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2022 Plenary Speakers

Monday, July 25th

Wieslaw Ostachowicz, Ph.D.

Wieslaw Ostachowicz, Ph.D.

Polish Academy of Sciences

Biography: Prof Wieslaw Ostachowicz graduated from Gdansk University of Technology, Poland (receiving the MSc, PhD and DSc degrees in Mechanical Engineering). He has led dynamics research at the Institute of Fluid-Flow Machinery, PAS, for over thirty-five years. Prof Ostachowicz has been visiting professor at the Syracuse University (1980–1981), an expert of UNIDO (United Nations Industrial Development Organization) at the Instituto de Investigaciones Electricas, Cuernavaca, Mexico (1987, 1990), visiting professor at the University of Glasgow, UK (2000–2003) and the Ecole Nationale SupĂ©rieure d’Arts et MĂ©tiers (ENSAM), Paris, France (2017).

Prof Ostachowicz published 435 archival international journal papers, 532 refereed international conference papers, and over 200 technical reports, predominantly in damage detection, structural health monitoring, and advanced signal processing areas. Prof Ostachowicz participated in investigating 24 international research projects as a coordinator, leader of WP (Work Package), or the main contractor, including the European Commission, NATO, EPSRC, US Army. Presently prof Ostachowicz is involved in work (as editor/associate editor) for the following journals: Mechanical Systems and Signal Processing (Elsevier), Structural Health Monitoring (SAGE Publ.), Intelligent Material Systems and Structures (SAGE Publ.), Smart Materials and Structures (IOP Publ.), ASME Jour.-Nondestructive Evaluation, Diagnostics and Prognostics of Engineering Systems; Editorial Board Member, Strain (Wiley), Jour. of Mechanical Engineering Science (SAGE Publ.).

Prof Ostachowicz has received several prestigious awards and distinctions, among others Medal of O.C. Zienkiewicz (2013), Dragon–STAR Innovation Award (1st place) as confirmation of cooperation between Poland (Polish Academy of Sciences) and China (Hohai University and The Hong Kong Polytechnic University), 2015, and SHM Life Achievements Award (sponsored by Boeing Co.), Stanford University, USA (2019). See details in: ORCID 0000-0002-8061-8614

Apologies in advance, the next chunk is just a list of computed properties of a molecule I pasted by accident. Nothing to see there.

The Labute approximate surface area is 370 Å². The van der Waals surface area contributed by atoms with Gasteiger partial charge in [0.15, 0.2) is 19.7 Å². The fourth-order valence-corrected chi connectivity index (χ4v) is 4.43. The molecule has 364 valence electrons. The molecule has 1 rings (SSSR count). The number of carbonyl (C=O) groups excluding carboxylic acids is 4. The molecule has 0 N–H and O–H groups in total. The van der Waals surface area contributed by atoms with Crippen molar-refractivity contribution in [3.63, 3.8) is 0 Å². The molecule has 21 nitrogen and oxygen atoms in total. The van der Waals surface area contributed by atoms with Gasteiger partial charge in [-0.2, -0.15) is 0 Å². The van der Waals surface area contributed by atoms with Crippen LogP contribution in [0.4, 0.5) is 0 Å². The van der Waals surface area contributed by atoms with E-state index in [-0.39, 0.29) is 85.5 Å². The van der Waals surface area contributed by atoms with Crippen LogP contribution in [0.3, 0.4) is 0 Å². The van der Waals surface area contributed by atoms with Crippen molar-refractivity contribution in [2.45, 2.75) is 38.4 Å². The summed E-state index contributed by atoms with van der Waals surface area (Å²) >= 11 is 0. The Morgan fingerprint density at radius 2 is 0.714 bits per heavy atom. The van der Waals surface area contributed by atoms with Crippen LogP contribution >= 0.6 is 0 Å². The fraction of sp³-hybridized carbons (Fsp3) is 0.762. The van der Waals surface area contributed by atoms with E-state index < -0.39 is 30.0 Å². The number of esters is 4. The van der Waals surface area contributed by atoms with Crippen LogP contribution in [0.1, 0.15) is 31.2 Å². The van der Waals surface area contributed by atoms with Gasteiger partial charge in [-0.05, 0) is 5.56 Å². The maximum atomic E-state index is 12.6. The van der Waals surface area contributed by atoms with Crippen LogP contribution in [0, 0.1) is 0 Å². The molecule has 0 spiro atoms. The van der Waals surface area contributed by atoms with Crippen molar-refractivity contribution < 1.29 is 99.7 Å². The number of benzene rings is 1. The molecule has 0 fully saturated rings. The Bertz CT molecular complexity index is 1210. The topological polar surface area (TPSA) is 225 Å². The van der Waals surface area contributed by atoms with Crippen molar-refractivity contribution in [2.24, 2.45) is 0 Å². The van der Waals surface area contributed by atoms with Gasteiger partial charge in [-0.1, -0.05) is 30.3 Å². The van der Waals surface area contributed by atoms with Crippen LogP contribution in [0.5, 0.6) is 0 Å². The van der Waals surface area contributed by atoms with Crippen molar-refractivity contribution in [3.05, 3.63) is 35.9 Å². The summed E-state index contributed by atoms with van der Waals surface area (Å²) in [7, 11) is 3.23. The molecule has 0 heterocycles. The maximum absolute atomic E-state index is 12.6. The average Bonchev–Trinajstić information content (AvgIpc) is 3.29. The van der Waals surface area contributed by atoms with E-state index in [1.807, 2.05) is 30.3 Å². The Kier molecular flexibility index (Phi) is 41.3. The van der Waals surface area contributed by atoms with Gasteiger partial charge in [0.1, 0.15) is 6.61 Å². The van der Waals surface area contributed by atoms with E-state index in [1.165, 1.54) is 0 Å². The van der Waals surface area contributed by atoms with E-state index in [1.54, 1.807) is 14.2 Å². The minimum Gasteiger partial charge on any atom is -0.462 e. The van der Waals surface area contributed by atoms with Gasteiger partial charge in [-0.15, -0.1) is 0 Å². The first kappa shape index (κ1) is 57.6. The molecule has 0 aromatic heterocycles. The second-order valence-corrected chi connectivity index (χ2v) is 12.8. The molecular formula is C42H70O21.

Lecture Title: Nondestructive Assessment of Structural Integrity for Lightweight Structures

Abstract: The paper presents the challenges of non–destructive assessment of structural integrity and failures for lightweight materials. As is well known, such a need results from the necessity to monitor the condition of joints in composite structures and during repairs of damaged structures.

In the initial part of the paper, motivations and research objectives are presented. For the most part, the study shows the inspection methods of composite structure joints. Before joining, the surface assessment methods and the quality assessment methods for structural joints are highlighted. Detailed descriptions of investigated cases are provided. In particular, a study of the surface of polymer reinforced carbon fibres samples (CFRP) with various degradation/contamination is presented.

The investigations of the condition for CFRP bonds are presented next. Particular attention was paid to the issues of various types of degradation, for example, moisture, anti-adhesive agent (release agent), fuel, hydraulic fluid (Skydrol), de-icer, thermal degradation, and improper adhesive curing, errors in bonding, fingerprint. Most of the types mentioned above of degradation pose a severe problem in the aerospace industry (both in manufacturing and service). They are possible sources of weak bonds.

In the central part of the presentation, various methods of NDT (nondestructive testing) and SHM (structural health monitoring) are discussed. In particular, the advantages and disadvantages of the following methods are presented: Electromechanical Impedance, Laser Fluorescence, Laser Vibrometry, Active Thermography and Terahertz Spectroscopy. Effective applications of these methods in testing aircraft components were indicated.

The paper presents the results of research on composite samples as well as small components of aircraft that were degraded due to moisture, initial stresses, thermal influence, icing, and chemical contaminations. Some interesting signal processing techniques were also introduced. Among other things, the effective use of Frechet distance and Mahalanobis distance was indicated. The methods mentioned in the previous sentence proved to be perfect for processing the signal obtained using Laser Doppler Vibrometry.


Tuesday, July 26th

Paul Wilcox, Ph.D.

Paul Wilcox, Ph.D.

University of Bristol
Fellow, Alan Turing Institute
Academic Director, UK Research Centre in NDE

Biography: Paul Wilcox is Professor of Dynamics at the University of Bristol, a Fellow of the Alan Turing Institute, and Academic Director of the UK Research Centre in NDE. He received an Engineering Science degree from the University of Oxford (1994) and a PhD from Imperial College London (1998). In 2015 he co-founded Inductosense Ltd., to commercialise inductively-coupled ultrasonic sensors. His research interests include arrays, guided waves, elastodynamic scattering, signal processing and machine learning.

Lecture Title: Applications of Data Science and Machine Learning to Ultrasonic Multi-view Imaging